Legionella control: The lesser-known group of bacteria

legionella control is a group of pathogenic bacteria, which causes a disease called Legionnaires. They are mostly found in domestic water systems, soil, swimming pools and other such water sources. They have a cylinder-like appearance and are found in clusters.


What is legionella risk assessment?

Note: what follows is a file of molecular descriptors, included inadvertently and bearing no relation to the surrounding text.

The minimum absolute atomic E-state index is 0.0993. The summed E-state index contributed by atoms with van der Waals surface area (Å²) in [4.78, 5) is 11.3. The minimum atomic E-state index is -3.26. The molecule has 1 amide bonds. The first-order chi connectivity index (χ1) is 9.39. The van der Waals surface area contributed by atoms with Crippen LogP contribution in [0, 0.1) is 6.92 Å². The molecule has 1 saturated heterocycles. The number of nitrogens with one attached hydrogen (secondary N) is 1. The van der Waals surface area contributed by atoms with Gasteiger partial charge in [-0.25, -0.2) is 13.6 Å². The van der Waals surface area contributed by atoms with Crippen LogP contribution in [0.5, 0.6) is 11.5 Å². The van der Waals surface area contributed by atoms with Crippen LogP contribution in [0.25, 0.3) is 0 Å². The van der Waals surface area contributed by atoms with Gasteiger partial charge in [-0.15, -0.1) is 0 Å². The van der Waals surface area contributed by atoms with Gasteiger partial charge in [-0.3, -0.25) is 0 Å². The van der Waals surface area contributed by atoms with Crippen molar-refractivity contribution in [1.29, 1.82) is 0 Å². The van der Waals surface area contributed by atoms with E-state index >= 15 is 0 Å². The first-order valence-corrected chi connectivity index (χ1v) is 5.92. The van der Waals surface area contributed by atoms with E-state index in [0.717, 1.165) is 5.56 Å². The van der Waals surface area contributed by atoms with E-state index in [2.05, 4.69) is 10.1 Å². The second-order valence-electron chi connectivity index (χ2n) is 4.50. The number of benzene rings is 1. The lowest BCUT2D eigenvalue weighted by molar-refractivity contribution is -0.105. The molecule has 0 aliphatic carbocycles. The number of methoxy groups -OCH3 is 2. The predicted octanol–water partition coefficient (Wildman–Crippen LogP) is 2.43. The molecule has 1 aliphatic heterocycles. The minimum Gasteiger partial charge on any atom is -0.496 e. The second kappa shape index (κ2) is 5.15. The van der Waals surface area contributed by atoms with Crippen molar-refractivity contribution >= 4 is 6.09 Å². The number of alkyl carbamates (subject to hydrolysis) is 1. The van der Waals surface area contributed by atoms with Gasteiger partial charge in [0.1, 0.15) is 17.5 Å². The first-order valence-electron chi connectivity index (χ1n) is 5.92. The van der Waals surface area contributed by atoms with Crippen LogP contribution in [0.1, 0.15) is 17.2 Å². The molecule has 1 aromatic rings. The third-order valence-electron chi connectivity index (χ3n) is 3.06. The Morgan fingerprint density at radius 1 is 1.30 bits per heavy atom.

The health and safety legislation expects the owner of the property to have a legionella risk assessment, which would determine the exposure of legionella bacteria within the water supply system. During the testing process, all the water systems present within the property are subjected to various checking processes, and the water sample is tested in the laboratory. It is required for the water sample to be containing <= 100 bacteria per litre of water for the system to be considered safe. How can the growth be controlled? It is seen that the bacteria multiply actively between the temperature of 25°C to 50°C. Hence, one of the methods of legionella control is the thermal method, where the water sources must be maintained at either over 51°C or under 25°C. Another method of controlling their growth is by using chemicals. Chlorine is mainly used for this purpose. Legionaries disease Legionaries disease is a type of pneumonia, which includes symptoms such as vomiting, diarrhoea, headache, cough, fever, etc. It usually affects a person when one breathes in the mist containing the bacteria and sometimes through the soil as well. It is a non-communicable disease, i.e. it doesn't spread from one person to another. People of any age may be infected by legionella. But it is seen that mostly middle-aged or older people are more affected by it. In addition to that, smokers face a higher risk of being affected by it. Antibiotics such as tetracycline’s and macrolides are used to treat the disease. The fatality rate of this disease is pretty low, which is about 5% to 20% of the infected people face death.